Ameé: 37:11 Yes, they are predictable. That's what we mean. You can count on, well, and I wished, you know, listening to this, you know, 10 years ago, this would have changed my life because, you know, I, you know, my unraveling, you know, one of my unraveling points was, was encountering narcissism in the business environment and not knowing like we talked about here. Why is it important to know that you had an, a narcissistic family, you know, kind of dynamic was that as I was engaging with this person, it was drawing out old wounds that I didn't even know existed. And it was, you know, I was generating these, you know, um, automatic responses. I dug my heels in, I defended myself, you know, and then I found myself just caught up in a cycle of doing this for years and you know what I mean? And it's like, I just was like, oh my gosh,
Michelle Piper: 38:00 Yeah, t's almost a dissociative state where it's like you have a control panel that a narcissist formed when you're growing up. Another narcissist can go, oh, there's the panel and just, you know, que, the responses
Ameé: 38:16 You know, not knowing that that's what I was going through. I mean, it took seven, eight years to, you know, I'm sitting there going, wait a second, I had enough self awareness to see that I was, you know, the same buttons were being pushed, the same results were happening and I didn't want this to continue on any longer and stuff. So how can people reach you or reach out to if they'd like to, um, to have you help them out with coaching, um, through narcissistic mother.com.
Michelle Piper: 38:41 They can, uh, they can just email firstname.lastname@example.org. I'm editing a book right now that'll come out later in the year. So if somebody wants us to notify them of when that's out, you know, send us your information. Um, and there's also, as you know, there's the, the email us, uh, the mailings that are like weekly that come from the blog that are helpful and supportive because they're taking one topic at a time and talking about them.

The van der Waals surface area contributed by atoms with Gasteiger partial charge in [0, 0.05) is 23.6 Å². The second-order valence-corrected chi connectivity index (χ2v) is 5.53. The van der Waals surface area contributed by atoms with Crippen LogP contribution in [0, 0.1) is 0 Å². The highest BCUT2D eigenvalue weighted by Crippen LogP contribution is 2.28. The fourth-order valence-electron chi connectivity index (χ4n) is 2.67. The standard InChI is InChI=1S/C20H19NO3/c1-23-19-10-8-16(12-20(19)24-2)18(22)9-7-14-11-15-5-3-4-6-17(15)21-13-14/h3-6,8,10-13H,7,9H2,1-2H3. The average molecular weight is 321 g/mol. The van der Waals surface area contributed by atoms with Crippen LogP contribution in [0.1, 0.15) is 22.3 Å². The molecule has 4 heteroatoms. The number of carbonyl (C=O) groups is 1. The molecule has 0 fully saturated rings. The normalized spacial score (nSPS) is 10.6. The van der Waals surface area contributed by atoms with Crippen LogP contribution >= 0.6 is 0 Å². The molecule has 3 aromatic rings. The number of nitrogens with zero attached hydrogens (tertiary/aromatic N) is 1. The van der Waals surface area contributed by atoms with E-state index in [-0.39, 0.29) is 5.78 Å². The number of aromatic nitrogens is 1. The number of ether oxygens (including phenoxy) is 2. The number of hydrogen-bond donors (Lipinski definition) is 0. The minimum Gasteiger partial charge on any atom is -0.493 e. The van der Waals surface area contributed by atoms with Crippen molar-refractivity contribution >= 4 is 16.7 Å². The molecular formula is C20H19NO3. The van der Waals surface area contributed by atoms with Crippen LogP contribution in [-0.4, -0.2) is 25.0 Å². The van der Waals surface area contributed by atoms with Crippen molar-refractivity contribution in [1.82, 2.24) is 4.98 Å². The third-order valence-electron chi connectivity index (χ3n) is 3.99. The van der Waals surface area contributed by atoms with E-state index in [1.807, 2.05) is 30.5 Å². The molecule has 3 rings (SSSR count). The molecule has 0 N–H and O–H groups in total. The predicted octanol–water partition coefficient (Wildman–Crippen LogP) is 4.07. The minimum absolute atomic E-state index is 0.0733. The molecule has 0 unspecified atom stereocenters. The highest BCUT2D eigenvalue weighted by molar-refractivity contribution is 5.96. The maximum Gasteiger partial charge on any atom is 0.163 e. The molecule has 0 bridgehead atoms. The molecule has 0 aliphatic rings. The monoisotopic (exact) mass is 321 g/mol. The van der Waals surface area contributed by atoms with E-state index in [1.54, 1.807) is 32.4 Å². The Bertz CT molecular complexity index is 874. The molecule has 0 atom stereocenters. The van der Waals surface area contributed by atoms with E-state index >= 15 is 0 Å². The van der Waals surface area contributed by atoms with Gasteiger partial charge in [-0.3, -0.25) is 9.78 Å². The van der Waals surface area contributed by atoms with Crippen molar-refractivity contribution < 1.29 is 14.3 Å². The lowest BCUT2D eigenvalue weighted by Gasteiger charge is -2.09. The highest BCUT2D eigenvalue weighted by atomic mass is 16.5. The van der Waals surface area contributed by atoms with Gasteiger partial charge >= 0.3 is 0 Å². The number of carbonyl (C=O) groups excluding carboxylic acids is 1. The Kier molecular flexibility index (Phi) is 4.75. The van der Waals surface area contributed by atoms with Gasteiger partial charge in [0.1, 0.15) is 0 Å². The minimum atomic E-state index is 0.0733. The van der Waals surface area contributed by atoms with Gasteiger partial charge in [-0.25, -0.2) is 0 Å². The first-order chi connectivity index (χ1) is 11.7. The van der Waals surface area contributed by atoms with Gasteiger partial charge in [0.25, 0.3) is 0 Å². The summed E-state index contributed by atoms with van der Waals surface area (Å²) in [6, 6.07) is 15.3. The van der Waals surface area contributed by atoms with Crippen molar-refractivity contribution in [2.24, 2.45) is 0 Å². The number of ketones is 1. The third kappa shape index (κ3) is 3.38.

Michelle Piper: 39:14 And it's a fun site because you can take a survey too. There's a little humor, um, and some of the posts. And so it's a great resource and then it leads you to the comments on there. People are talking about other resources that they found. So often I'm finding more resources about the narcissistic abuse recovery community, comments of other people that are survivors that are commenting on the blog.
Ameé: 39:42 Right, right. Yeah. And that's where I, you know, I started to reach out as well too, just to, not to, not only um, you know, not to be involved in a bunch of pity parties but because that's not my deal, but to also say, you know, hoping to be able to reach out and share those experiences with other people. So she, from a point of encouragement, um, you know, when you're in that narcissistic, abusive state, you know, some, you know, no matter how resilient you feel like you grew up being, it still wears you down and finding out and you know, and I think that sometimes a, a, a survivor or somebody who's going through the abuse, you know, it can conflict with your, your own sense of self intelligence, of like it should be smart enough to not be here.
Ameé: 40:23 Like what, how am I, why am I in this state? And that has nothing to do with your Iq, you know, it, it, it goes back. So Michelle, I know that you were really busy and that's why I'm just so grateful that you were able to find the time to sit down and do this with me. And um, I think this is gonna help so many people out there and so I'm super appreciative of you, of you being on the show with me today.
Michelle Piper: 40:45 Oh, and thank you for your work. You know, as I've said before, I appreciate your approach of not shaming the mom and not shaming the victim, you know, and I prefer, of course call the person the survivor because having been one, I like to say I've survived.
Ameé: 41:04 Yes, definitely. Definitely. Well, you have a fantastic day. And um, and again, thank you so much.